Health companies have long relied on the scare factor in advertising, hoping that grave warnings and overly gruesome images will keep us from engaging in reckless behavior. (See anti-tobacco ads that feature individuals who have lost their teeth, their gums, need a respirator, etc). But these advertisements often have the adverse effect. In a world where we are constantly bombarded with gruesome images, at some point they begin to lose their effectiveness. The scare factor in advertising is no longer just a scary image. It has evolved to include the element of surprise, and to reflect a minimalistic design. One of the award winning advertising campaigns at Cannes this past year was designed for General Motors and Buick in Asia.
The advertising campaign consisted of several landscape shots, usually of vacant city streets, and an individual holding up a street sign. Upon first glance, there is nothing remarkable about them. But if you look for five seconds, you quickly realize that these average citizens are handicapped in some grotesque way – and holding the very street sign that an offender disregarded that resulted in their injuries. A woman, who has lost an arm, holds a speed limit sign. The tagline reads, “The signs are there for a reason.” Even the aforementioned anti-smoking advertisements I mentioned are changing. The current campaign running for anti-smoking includes a quiet monologue being read by again, what seems to be an average citizen. Until they have a quiet pause and reveal something about them – they have had throat surgery, have dentures, or were hiding a malady off screen.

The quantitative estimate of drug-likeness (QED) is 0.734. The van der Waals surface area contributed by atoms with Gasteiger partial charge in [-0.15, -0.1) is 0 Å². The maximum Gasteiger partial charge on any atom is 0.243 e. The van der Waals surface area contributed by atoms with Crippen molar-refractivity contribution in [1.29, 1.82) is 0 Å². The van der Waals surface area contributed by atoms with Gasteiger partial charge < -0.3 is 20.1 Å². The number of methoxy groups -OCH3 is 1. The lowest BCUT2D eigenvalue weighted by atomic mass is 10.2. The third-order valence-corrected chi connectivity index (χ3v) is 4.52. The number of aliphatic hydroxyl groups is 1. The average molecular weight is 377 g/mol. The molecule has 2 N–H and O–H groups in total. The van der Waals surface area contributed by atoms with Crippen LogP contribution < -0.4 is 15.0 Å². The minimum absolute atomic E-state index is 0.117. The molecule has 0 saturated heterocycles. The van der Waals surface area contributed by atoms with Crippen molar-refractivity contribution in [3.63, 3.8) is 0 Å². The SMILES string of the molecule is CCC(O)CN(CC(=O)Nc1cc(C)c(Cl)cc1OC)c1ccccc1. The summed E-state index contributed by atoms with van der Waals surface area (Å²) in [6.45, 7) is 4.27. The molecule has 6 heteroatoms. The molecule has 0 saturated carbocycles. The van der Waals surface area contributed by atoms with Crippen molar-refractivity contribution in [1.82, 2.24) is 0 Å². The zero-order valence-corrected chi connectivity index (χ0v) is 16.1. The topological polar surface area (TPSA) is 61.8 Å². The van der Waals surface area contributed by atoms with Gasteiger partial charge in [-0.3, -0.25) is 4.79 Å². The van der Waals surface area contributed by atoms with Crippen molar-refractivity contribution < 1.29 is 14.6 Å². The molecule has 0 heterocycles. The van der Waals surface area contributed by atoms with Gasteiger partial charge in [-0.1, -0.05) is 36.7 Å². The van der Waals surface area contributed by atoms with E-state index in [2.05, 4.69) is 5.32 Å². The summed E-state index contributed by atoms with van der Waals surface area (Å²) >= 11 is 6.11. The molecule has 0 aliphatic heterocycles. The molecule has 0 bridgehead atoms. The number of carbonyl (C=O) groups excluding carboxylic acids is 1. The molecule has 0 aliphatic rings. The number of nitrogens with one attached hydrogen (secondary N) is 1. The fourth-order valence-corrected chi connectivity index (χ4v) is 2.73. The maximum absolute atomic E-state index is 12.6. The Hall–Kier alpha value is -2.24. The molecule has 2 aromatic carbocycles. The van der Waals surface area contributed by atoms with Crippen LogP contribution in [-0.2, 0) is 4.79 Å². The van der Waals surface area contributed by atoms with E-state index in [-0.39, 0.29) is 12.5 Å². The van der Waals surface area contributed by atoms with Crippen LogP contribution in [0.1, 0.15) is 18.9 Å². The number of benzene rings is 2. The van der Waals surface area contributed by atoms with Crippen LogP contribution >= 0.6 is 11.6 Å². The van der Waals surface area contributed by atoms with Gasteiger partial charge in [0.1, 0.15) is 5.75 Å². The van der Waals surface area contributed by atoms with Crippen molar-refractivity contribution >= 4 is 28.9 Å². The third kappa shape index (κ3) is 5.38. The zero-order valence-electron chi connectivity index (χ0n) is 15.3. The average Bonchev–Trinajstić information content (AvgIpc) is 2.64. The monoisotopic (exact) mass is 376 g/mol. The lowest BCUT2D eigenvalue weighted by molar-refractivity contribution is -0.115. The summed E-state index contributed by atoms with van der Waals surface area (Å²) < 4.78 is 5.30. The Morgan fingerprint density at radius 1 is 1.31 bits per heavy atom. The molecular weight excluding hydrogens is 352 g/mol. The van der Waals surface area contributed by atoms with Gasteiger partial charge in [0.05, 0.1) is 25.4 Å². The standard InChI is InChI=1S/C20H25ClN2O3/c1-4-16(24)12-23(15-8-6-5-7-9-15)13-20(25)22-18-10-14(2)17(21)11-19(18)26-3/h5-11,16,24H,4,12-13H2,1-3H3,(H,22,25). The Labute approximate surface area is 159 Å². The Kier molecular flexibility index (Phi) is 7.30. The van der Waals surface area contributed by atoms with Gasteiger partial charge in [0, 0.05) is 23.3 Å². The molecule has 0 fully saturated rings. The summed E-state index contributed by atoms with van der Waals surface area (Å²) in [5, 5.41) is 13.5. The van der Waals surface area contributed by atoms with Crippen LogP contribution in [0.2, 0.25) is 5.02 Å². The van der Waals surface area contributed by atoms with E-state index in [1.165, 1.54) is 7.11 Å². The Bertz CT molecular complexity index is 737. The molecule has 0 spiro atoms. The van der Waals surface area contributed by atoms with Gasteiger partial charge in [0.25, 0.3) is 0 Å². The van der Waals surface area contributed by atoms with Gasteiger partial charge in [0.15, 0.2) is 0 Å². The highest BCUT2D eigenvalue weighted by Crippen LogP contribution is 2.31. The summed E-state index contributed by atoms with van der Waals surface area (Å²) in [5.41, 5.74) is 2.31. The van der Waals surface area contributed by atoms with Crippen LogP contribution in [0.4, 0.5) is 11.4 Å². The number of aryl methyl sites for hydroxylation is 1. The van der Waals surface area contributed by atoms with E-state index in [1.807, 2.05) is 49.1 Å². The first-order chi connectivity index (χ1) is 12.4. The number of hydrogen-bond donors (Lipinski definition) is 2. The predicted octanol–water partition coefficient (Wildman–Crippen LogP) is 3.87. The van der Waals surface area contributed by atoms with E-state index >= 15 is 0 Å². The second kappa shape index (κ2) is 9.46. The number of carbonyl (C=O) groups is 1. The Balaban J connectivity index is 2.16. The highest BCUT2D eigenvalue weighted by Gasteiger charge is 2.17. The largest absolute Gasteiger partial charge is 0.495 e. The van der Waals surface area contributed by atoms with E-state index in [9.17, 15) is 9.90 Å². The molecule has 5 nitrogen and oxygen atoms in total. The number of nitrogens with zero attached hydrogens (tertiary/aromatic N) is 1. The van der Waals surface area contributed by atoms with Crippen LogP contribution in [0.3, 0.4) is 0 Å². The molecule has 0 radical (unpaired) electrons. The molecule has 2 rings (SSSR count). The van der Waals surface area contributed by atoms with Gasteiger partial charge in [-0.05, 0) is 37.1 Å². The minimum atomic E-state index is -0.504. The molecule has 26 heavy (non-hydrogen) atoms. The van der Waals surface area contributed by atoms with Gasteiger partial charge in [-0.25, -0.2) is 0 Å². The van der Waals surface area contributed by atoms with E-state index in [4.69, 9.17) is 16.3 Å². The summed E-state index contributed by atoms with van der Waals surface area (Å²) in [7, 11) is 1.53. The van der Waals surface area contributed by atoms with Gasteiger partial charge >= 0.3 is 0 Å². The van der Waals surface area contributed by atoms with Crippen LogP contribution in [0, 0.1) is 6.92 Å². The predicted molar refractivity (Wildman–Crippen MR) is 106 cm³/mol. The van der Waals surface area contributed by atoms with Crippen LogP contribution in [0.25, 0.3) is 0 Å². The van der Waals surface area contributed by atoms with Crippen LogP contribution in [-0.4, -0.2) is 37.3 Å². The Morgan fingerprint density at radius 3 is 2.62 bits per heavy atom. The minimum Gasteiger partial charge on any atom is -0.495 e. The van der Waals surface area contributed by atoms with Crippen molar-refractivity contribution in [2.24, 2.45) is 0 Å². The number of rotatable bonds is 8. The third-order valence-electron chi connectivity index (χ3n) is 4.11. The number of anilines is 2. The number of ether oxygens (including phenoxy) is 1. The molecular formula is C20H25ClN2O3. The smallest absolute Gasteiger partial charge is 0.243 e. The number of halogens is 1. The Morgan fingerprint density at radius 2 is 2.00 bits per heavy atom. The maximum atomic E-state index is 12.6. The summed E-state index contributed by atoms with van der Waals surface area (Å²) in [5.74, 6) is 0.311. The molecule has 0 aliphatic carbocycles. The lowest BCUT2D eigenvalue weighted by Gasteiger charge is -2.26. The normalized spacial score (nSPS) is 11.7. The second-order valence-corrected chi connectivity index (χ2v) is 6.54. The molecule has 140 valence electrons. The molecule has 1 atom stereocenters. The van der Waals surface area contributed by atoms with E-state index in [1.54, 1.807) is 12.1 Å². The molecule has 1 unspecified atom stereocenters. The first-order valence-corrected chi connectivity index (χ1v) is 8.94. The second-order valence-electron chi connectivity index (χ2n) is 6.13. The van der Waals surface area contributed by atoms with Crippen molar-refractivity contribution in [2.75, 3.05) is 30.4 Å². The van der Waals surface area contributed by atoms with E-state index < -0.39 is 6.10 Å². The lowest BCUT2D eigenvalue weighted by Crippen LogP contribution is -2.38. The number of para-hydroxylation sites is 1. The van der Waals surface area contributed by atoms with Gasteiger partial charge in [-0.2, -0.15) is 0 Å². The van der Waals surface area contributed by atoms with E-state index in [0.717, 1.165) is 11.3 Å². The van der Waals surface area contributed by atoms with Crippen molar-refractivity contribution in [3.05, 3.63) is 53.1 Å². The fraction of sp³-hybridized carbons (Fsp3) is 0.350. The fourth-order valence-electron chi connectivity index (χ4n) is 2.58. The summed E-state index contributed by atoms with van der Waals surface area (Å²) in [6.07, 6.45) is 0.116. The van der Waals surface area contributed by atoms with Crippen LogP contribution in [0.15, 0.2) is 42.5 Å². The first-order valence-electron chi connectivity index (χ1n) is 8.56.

These advertisements have been following this new trend – using the scare factor combined with the element of surprise. Because we have unfortunately grown numb to images of war and those of grotesque ailments, the ‘scare factor’ alone is not affective. Both of these two campaigns look ‘normal’ upon first glance, potentially what makes it so terrifying when we realize that something is not what it seems. It makes these two occurrences, tobacco related illness and reckless driving, seem as though it can happen to us. Because, those two average citizens had it happen to them! The scare factor has evolved, in advertising, to make these frightening occurrences even more shocking. They aim to frighten us through their normality, not their abnormality. Without a doubt the result of heavy market research, the scare campaign has changed to use quiet, psychological warfare – the boogieman is out of a job.